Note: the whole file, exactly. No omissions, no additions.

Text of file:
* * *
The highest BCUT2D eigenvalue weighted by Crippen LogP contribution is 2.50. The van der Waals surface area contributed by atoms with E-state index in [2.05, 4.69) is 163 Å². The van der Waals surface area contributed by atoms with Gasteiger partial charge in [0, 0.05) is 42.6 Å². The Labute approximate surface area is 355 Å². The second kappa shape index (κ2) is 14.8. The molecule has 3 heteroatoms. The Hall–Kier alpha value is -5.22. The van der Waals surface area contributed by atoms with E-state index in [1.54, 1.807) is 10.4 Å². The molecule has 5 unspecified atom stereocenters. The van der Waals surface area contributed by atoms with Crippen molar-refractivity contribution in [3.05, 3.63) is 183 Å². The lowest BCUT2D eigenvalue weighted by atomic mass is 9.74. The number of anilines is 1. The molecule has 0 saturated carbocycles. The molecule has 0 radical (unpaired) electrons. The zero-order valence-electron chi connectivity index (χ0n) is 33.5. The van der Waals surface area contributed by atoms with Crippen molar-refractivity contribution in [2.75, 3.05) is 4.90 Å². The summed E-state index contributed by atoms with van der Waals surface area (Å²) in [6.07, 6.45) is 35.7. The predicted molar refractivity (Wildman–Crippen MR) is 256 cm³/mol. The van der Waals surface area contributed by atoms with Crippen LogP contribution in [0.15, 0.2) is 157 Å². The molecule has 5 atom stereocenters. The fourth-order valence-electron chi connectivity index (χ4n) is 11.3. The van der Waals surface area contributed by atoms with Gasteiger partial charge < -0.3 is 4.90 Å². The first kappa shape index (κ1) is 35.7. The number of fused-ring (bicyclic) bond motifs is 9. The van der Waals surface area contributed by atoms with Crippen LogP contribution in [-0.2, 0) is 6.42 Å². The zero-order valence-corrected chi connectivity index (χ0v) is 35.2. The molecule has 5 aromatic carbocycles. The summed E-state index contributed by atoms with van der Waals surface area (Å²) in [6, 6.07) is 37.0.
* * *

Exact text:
The highest BCUT2D eigenvalue weighted by Crippen LogP contribution is 2.50. The van der Waals surface area contributed by atoms with E-state index in [2.05, 4.69) is 163 Å². The van der Waals surface area contributed by atoms with Gasteiger partial charge in [0, 0.05) is 42.6 Å². The Labute approximate surface area is 355 Å². The second kappa shape index (κ2) is 14.8. The molecule has 3 heteroatoms. The Hall–Kier alpha value is -5.22. The van der Waals surface area contributed by atoms with E-state index in [1.54, 1.807) is 10.4 Å². The molecule has 5 unspecified atom stereocenters. The van der Waals surface area contributed by atoms with Crippen molar-refractivity contribution in [3.05, 3.63) is 183 Å². The lowest BCUT2D eigenvalue weighted by atomic mass is 9.74. The number of anilines is 1. The molecule has 0 saturated carbocycles. The molecule has 0 radical (unpaired) electrons. The zero-order valence-electron chi connectivity index (χ0n) is 33.5. The van der Waals surface area contributed by atoms with Crippen molar-refractivity contribution in [2.75, 3.05) is 4.90 Å². The summed E-state index contributed by atoms with van der Waals surface area (Å²) in [6.07, 6.45) is 35.7. The predicted molar refractivity (Wildman–Crippen MR) is 256 cm³/mol. The van der Waals surface area contributed by atoms with Crippen LogP contribution in [0.15, 0.2) is 157 Å². The molecule has 5 atom stereocenters. The fourth-order valence-electron chi connectivity index (χ4n) is 11.3. The van der Waals surface area contributed by atoms with Gasteiger partial charge < -0.3 is 4.90 Å². The first kappa shape index (κ1) is 35.7. The number of fused-ring (bicyclic) bond motifs is 9. The van der Waals surface area contributed by atoms with Crippen LogP contribution in [-0.2, 0) is 6.42 Å². The zero-order valence-corrected chi connectivity index (χ0v) is 35.2. The molecule has 5 aromatic carbocycles. The summed E-state index contributed by atoms with van der Waals surface area (Å²) in [6, 6.07) is 37.0.